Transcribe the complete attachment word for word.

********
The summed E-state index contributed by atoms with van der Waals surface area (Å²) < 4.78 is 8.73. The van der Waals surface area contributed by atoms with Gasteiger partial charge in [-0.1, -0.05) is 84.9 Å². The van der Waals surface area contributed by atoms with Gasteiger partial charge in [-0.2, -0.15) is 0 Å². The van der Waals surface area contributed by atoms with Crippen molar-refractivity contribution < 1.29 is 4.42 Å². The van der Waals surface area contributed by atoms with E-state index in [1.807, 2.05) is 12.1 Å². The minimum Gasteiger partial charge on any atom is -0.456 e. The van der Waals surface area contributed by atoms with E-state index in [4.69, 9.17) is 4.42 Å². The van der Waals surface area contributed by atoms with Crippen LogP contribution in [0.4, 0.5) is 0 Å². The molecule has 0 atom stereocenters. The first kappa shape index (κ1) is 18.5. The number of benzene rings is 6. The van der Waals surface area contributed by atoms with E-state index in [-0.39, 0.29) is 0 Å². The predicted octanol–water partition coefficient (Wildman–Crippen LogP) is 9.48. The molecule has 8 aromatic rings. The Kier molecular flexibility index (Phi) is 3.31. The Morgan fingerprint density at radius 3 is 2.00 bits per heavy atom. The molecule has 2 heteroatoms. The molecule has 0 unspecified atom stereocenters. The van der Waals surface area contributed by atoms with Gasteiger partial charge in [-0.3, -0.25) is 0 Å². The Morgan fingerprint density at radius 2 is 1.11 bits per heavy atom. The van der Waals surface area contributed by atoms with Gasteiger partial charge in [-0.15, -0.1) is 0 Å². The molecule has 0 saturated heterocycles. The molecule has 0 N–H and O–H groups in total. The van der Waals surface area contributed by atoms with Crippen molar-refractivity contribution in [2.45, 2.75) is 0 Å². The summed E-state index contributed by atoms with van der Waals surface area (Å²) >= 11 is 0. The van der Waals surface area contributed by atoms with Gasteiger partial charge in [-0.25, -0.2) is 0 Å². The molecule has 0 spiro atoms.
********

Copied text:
The summed E-state index contributed by atoms with van der Waals surface area (Å²) < 4.78 is 8.73. The van der Waals surface area contributed by atoms with Gasteiger partial charge in [-0.1, -0.05) is 84.9 Å². The van der Waals surface area contributed by atoms with Gasteiger partial charge in [-0.2, -0.15) is 0 Å². The van der Waals surface area contributed by atoms with Crippen molar-refractivity contribution < 1.29 is 4.42 Å². The van der Waals surface area contributed by atoms with E-state index in [1.807, 2.05) is 12.1 Å². The minimum Gasteiger partial charge on any atom is -0.456 e. The van der Waals surface area contributed by atoms with E-state index in [4.69, 9.17) is 4.42 Å². The van der Waals surface area contributed by atoms with Crippen LogP contribution in [0.4, 0.5) is 0 Å². The molecule has 0 atom stereocenters. The first kappa shape index (κ1) is 18.5. The number of benzene rings is 6. The van der Waals surface area contributed by atoms with E-state index in [-0.39, 0.29) is 0 Å². The predicted octanol–water partition coefficient (Wildman–Crippen LogP) is 9.48. The molecule has 8 aromatic rings. The Kier molecular flexibility index (Phi) is 3.31. The Morgan fingerprint density at radius 3 is 2.00 bits per heavy atom. The molecule has 2 heteroatoms. The molecule has 0 unspecified atom stereocenters. The van der Waals surface area contributed by atoms with Gasteiger partial charge in [-0.3, -0.25) is 0 Å². The Morgan fingerprint density at radius 2 is 1.11 bits per heavy atom. The van der Waals surface area contributed by atoms with Gasteiger partial charge in [-0.15, -0.1) is 0 Å². The molecule has 0 saturated heterocycles. The molecule has 0 N–H and O–H groups in total. The van der Waals surface area contributed by atoms with Crippen molar-refractivity contribution in [2.45, 2.75) is 0 Å². The summed E-state index contributed by atoms with van der Waals surface area (Å²) >= 11 is 0. The van der Waals surface area contributed by atoms with Gasteiger partial charge in [-0.25, -0.2) is 0 Å². The molecule has 0 spiro atoms.